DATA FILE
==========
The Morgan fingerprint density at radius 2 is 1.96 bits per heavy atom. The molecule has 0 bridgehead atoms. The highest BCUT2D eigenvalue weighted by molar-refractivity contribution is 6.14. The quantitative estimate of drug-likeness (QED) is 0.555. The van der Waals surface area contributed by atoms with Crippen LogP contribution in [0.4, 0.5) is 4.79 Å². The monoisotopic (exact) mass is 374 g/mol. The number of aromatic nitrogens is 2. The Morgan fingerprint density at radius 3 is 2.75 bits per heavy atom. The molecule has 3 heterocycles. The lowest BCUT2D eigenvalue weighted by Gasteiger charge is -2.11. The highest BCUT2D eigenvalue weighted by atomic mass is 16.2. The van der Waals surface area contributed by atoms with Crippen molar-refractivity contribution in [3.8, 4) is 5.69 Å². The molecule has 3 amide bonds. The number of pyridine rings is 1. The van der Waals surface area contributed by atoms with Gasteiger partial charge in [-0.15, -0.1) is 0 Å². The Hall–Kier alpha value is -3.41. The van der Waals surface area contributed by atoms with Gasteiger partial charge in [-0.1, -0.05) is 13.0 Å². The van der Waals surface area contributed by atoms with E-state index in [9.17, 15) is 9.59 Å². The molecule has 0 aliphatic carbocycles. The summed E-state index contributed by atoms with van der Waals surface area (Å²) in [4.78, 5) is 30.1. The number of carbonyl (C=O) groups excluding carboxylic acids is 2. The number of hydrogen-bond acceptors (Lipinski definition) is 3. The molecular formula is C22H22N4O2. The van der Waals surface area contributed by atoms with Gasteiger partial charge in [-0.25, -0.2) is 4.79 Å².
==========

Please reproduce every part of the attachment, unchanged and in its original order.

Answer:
The Morgan fingerprint density at radius 2 is 1.96 bits per heavy atom. The molecule has 0 bridgehead atoms. The highest BCUT2D eigenvalue weighted by molar-refractivity contribution is 6.14. The quantitative estimate of drug-likeness (QED) is 0.555. The van der Waals surface area contributed by atoms with Crippen LogP contribution in [0.4, 0.5) is 4.79 Å². The monoisotopic (exact) mass is 374 g/mol. The number of aromatic nitrogens is 2. The Morgan fingerprint density at radius 3 is 2.75 bits per heavy atom. The molecule has 3 heterocycles. The lowest BCUT2D eigenvalue weighted by Gasteiger charge is -2.11. The highest BCUT2D eigenvalue weighted by atomic mass is 16.2. The van der Waals surface area contributed by atoms with Crippen molar-refractivity contribution in [3.8, 4) is 5.69 Å². The molecule has 3 amide bonds. The number of pyridine rings is 1. The van der Waals surface area contributed by atoms with Gasteiger partial charge in [-0.15, -0.1) is 0 Å². The Hall–Kier alpha value is -3.41. The van der Waals surface area contributed by atoms with Gasteiger partial charge in [-0.1, -0.05) is 13.0 Å². The van der Waals surface area contributed by atoms with E-state index in [9.17, 15) is 9.59 Å². The molecule has 0 aliphatic carbocycles. The summed E-state index contributed by atoms with van der Waals surface area (Å²) in [4.78, 5) is 30.1. The number of carbonyl (C=O) groups excluding carboxylic acids is 2. The number of hydrogen-bond acceptors (Lipinski definition) is 3. The molecular formula is C22H22N4O2. The van der Waals surface area contributed by atoms with Gasteiger partial charge in [-0.25, -0.2) is 4.79 Å².